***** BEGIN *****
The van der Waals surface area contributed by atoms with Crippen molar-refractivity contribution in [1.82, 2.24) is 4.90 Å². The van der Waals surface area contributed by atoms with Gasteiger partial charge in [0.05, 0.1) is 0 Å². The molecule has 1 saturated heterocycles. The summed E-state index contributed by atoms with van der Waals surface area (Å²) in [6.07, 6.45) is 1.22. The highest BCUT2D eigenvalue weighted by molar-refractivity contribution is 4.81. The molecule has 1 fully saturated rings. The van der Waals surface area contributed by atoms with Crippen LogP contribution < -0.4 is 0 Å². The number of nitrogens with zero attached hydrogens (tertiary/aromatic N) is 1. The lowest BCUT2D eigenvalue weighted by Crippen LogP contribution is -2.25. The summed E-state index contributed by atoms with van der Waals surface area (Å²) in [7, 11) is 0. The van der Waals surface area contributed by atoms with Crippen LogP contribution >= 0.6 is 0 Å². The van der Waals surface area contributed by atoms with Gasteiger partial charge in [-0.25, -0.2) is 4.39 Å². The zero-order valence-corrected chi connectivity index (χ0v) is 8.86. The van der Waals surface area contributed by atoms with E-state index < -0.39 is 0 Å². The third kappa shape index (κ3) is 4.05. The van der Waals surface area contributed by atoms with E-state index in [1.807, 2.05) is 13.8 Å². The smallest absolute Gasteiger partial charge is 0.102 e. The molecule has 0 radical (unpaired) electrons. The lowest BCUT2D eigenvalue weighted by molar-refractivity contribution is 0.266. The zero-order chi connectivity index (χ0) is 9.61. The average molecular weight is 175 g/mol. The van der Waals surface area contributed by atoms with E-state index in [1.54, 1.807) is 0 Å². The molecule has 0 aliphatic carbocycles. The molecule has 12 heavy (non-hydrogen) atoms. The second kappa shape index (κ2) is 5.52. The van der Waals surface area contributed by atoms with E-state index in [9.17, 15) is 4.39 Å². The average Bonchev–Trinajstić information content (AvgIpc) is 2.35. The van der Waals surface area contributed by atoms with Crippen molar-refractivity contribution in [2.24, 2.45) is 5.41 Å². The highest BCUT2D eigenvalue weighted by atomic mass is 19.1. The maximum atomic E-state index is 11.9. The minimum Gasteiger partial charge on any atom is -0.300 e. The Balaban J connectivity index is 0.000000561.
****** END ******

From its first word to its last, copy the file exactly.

The van der Waals surface area contributed by atoms with Crippen molar-refractivity contribution in [1.82, 2.24) is 4.90 Å². The van der Waals surface area contributed by atoms with Gasteiger partial charge in [0.05, 0.1) is 0 Å². The molecule has 1 saturated heterocycles. The summed E-state index contributed by atoms with van der Waals surface area (Å²) in [6.07, 6.45) is 1.22. The highest BCUT2D eigenvalue weighted by molar-refractivity contribution is 4.81. The molecule has 1 fully saturated rings. The van der Waals surface area contributed by atoms with Crippen LogP contribution < -0.4 is 0 Å². The number of nitrogens with zero attached hydrogens (tertiary/aromatic N) is 1. The lowest BCUT2D eigenvalue weighted by Crippen LogP contribution is -2.25. The summed E-state index contributed by atoms with van der Waals surface area (Å²) in [7, 11) is 0. The van der Waals surface area contributed by atoms with Crippen LogP contribution >= 0.6 is 0 Å². The van der Waals surface area contributed by atoms with Gasteiger partial charge in [-0.25, -0.2) is 4.39 Å². The zero-order valence-corrected chi connectivity index (χ0v) is 8.86. The van der Waals surface area contributed by atoms with E-state index < -0.39 is 0 Å². The third kappa shape index (κ3) is 4.05. The van der Waals surface area contributed by atoms with E-state index in [1.807, 2.05) is 13.8 Å². The smallest absolute Gasteiger partial charge is 0.102 e. The molecule has 0 radical (unpaired) electrons. The lowest BCUT2D eigenvalue weighted by molar-refractivity contribution is 0.266. The zero-order chi connectivity index (χ0) is 9.61. The average molecular weight is 175 g/mol. The van der Waals surface area contributed by atoms with E-state index in [1.54, 1.807) is 0 Å². The molecule has 0 aliphatic carbocycles. The molecule has 12 heavy (non-hydrogen) atoms. The second kappa shape index (κ2) is 5.52. The van der Waals surface area contributed by atoms with E-state index in [9.17, 15) is 4.39 Å². The average Bonchev–Trinajstić information content (AvgIpc) is 2.35. The van der Waals surface area contributed by atoms with Crippen molar-refractivity contribution in [2.24, 2.45) is 5.41 Å². The highest BCUT2D eigenvalue weighted by atomic mass is 19.1. The maximum atomic E-state index is 11.9. The minimum Gasteiger partial charge on any atom is -0.300 e. The Balaban J connectivity index is 0.000000561.